However, copper levels are not typically assessed in routine testing as there isn’t a reliable biomarker for copper status. Blood levels of copper and ceruloplasmin (CP) concentrations are sometimes used in people with a known deficiency (such as with Menkes disease). But factors such as infection, pregnancy, and even some cancers can affect the accuracy of these levels.

Zinc Supplementation and Copper

However, there’s a cause of copper deficiency that is in your control and has been seen more frequently since the start of the COVID-19 pandemic: zinc supplementation. Zinc was one of many dietary supplements recommended during the height of the pandemic as a means to bolster immune defense.

While zinc can help prevent and fight infections, there is the issue of too much of a good thing. Excessive zinc intake (more than 50 mg a day) has been shown to interfere with the body’s absorption of available copper. As a result, copper levels in the body can drop to dangerous levels and cause symptoms of deficiency.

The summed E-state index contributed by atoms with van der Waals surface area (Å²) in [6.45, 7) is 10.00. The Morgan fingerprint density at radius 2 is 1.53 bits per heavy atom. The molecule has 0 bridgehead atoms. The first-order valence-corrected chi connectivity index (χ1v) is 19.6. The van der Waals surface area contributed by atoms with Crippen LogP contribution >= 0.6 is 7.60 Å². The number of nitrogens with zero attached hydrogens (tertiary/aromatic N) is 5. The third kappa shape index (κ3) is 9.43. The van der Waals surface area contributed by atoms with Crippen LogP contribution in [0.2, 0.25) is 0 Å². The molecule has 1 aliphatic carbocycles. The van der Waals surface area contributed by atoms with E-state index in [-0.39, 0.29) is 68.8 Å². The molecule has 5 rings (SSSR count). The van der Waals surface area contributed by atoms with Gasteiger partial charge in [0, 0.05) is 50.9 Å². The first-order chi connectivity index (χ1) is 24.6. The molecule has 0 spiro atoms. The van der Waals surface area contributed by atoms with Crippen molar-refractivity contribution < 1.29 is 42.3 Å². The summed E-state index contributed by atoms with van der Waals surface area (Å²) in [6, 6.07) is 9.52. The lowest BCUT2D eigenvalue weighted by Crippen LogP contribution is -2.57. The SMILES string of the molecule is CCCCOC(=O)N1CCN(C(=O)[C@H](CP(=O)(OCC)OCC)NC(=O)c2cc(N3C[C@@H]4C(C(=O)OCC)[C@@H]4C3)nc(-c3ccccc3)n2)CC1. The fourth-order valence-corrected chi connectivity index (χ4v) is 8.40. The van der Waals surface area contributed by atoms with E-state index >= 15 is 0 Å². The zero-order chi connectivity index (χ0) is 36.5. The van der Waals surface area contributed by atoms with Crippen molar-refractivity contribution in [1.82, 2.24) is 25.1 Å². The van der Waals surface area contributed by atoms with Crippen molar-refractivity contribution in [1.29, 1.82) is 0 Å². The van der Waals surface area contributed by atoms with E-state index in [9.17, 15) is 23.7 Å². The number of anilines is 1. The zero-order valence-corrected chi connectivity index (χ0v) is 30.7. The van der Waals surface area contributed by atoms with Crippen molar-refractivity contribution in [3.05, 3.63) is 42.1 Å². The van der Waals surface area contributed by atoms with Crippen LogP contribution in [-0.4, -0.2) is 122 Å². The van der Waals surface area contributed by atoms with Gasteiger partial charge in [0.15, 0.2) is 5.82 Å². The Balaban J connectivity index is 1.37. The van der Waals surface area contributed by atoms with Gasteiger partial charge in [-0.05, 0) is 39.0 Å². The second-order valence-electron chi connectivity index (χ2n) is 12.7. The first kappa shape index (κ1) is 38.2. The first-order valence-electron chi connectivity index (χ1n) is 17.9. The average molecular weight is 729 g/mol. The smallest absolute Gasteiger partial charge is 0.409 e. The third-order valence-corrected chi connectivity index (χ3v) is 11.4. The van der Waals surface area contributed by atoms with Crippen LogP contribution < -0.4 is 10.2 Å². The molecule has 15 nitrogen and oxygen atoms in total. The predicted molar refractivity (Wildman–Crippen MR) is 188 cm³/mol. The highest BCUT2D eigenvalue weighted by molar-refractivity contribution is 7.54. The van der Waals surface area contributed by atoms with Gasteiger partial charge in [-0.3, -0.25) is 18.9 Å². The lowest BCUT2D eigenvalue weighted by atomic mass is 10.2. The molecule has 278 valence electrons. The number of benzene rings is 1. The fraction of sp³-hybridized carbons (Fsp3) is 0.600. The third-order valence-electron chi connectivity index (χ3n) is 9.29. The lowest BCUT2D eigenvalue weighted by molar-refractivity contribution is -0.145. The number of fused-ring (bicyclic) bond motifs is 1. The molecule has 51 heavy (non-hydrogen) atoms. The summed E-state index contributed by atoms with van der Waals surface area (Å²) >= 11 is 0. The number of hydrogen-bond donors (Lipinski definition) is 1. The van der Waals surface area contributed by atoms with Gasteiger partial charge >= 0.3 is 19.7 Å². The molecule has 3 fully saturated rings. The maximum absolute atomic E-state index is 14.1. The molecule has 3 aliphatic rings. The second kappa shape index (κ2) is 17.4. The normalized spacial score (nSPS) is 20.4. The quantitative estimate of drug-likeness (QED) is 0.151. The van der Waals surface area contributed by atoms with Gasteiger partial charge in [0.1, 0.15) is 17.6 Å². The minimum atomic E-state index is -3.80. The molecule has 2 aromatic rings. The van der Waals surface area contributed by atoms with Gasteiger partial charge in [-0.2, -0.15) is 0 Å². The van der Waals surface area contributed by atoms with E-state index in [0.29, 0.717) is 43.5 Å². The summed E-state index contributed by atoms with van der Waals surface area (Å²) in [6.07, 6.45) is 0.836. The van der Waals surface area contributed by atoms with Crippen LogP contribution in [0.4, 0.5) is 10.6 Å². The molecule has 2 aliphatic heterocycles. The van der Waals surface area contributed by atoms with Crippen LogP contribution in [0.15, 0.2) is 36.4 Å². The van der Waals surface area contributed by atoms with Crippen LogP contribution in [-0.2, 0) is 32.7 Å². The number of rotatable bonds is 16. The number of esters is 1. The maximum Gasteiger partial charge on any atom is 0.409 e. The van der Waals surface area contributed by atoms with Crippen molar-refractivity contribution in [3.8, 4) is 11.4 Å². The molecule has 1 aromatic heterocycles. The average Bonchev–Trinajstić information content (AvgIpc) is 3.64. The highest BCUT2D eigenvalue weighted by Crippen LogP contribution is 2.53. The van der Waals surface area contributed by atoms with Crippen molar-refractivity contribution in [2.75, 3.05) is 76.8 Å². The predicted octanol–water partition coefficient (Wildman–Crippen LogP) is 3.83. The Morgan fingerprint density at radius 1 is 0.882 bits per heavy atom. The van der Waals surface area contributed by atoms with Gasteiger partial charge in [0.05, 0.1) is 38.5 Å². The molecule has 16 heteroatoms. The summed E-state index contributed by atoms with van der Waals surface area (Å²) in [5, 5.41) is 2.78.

High doses of vitamin C (over 1,500 mg a day) or supplemental iron may also induce copper deficiency by competing with copper for absorption in the intestine. This is one reason to be cautious about taking large amounts of supplements on an ongoing basis.

Copper Toxicity

historic cooking equipmenti

There are also a few ways to have dangerously high levels of copper in your body. That condition is most frequently associated with Wilson disease, a rare inborn error of metabolism that starts by overloading the liver with copper, and then moves on to the brain and other tissues.

People can also get acute copper poisoning from drinking beverages stored in copper-containing containers, as well as from contaminated water supplies. The US Environmental Protection Agency has set upper limits on copper in drinking water at 1.3 milligrams per liter, while the World Health Organization is okay with the slightly more lenient 2 milligrams per liter.